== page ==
Laws governing raffle tickets in Texas are outlined under Chapter 2002 of the Texas Occupations Code section titled "Charitable Raffles." This chapter also is known as the Charitable Raffle Enabling Act. The act defines what constitutes a raffle ticket and organizations qualified to sell them. The act also describes the lawful sale of raffle tickets in the state.
Section 2002.002. of the Charitable Raffle Enabling Act in Texas defines a raffle as “the award of one or more prizes by chance at a single occasion among a single pool or group of persons.” Participants expect a chance to receive a “promised a thing of value” in exchange for a ticket, which serves as the claim to a prize. The law only permits “qualified organizations” to hold raffle drawings in the state.
Organizations permitted to hold raffle drawings in Texas include nonprofit volunteer emergency medical services that only give members "nominal" compensation and are structured to deliver emergency medical, ambulance or rescue services. Churches, synagogues and other religious organizations that have been in operation for at least 10 years also are considered qualified organizations. A qualified volunteer fire department meets this definition as well and the category refers to associations that only nominally compensate members who primarily provide firefighting assistance.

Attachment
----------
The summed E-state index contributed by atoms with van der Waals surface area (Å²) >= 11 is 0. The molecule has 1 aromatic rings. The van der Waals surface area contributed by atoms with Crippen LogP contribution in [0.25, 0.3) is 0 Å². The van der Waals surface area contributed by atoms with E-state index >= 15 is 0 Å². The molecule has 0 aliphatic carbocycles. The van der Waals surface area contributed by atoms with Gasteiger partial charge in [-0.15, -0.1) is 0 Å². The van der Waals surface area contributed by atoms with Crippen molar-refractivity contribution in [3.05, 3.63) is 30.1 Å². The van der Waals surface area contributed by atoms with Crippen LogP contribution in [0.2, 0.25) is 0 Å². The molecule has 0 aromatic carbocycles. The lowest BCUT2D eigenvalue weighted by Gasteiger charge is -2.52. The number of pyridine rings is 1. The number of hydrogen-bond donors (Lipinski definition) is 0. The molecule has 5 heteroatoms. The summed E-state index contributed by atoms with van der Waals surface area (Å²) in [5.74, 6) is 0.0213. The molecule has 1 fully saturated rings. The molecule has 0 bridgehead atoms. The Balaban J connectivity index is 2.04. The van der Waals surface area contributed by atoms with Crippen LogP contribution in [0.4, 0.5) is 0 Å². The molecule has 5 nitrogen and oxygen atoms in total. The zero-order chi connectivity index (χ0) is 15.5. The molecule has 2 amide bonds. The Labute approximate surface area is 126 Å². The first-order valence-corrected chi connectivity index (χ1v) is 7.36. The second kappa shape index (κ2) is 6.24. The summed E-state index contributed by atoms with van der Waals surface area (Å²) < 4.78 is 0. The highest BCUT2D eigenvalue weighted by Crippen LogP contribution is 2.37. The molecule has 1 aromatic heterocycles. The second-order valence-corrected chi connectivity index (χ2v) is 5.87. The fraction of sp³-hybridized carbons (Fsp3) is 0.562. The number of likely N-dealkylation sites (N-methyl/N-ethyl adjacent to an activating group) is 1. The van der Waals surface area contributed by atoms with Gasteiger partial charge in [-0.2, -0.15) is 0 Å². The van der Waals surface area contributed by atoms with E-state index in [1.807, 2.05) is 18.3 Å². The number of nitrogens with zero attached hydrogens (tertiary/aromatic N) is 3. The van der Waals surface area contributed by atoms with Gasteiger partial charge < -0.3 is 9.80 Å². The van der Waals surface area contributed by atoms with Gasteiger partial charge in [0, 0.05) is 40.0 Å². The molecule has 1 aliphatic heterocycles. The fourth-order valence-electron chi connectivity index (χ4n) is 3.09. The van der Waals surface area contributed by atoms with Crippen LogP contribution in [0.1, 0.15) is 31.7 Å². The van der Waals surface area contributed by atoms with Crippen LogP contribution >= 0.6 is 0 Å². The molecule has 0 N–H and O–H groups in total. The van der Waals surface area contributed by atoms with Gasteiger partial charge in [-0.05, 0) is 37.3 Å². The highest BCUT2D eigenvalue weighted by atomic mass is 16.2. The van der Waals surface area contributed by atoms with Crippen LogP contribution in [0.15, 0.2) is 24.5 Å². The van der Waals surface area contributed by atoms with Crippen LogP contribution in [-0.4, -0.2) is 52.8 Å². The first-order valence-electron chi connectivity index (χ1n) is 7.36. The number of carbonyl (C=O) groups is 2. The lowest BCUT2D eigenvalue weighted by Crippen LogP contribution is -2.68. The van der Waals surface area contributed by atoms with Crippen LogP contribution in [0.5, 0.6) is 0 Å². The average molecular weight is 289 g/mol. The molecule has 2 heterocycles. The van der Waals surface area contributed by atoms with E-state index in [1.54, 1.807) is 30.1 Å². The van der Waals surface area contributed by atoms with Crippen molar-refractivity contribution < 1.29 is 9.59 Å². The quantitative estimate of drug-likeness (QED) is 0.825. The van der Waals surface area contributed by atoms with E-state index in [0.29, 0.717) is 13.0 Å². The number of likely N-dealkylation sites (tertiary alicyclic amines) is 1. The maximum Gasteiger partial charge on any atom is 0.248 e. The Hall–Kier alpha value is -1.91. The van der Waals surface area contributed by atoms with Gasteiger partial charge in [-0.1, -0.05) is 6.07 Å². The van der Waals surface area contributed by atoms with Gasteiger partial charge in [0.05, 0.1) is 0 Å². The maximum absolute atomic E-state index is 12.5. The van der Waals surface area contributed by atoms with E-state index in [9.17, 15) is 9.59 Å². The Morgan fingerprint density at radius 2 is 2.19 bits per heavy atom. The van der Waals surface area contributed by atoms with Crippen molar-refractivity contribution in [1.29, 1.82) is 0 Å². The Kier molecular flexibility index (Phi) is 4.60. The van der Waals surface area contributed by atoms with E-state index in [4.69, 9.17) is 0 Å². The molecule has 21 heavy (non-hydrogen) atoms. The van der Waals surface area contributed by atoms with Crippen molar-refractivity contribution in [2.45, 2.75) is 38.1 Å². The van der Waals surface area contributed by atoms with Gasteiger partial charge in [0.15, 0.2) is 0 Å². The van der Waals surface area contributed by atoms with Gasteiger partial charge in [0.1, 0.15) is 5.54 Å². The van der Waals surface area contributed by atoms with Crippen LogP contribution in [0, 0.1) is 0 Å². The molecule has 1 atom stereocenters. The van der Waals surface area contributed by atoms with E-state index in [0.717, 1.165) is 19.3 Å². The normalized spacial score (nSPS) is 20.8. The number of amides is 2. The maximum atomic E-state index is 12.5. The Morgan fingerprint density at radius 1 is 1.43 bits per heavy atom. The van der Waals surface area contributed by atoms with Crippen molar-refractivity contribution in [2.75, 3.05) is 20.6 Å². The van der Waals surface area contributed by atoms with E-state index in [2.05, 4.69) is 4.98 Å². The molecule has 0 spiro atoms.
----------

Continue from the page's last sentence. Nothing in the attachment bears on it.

Qualified Nonprofit Organizations
According to the Charitable Raffle Enabling Act, a qualified nonprofit organization is one that is incorporated and holds a certificate of authority as required by the Texas Non-Profit Corporation Act. The nonprofit must have been in operation for more than three years and have obtained an exemption from federal income tax under Section 501(c) of the Internal Revenue Service Code.
Other Texas Raffle Laws
Proceeds from the sale of raffle tickets in Texas by qualified organizations must be solely dedicated to further charitable purposes. State law prohibits any form of paid advertising or promotion of a raffle through mediums that include newspaper, television and radio. An organization holding a raffle must print the drawing's entry fee, name and address of the organization, a description of prizes and the date when prizes will be awarded on the raffle tickets. State law prohibits the award of money as a prize in raffle drawings.
Restrictions and Penalties
Qualified organizations cannot hold more than two raffle drawings each year, and the drawings cannot be held at the same time. Those who participate in the organization and sale of raffle tickets cannot be compensated. Any violation of the provisions of this act is considered gambling, a Class A misdemeanor under the Texas Penal Code. A Class A misdemeanor in Texas is punishable by a fine of up to $400, a jail term of up to one year or a combination of both.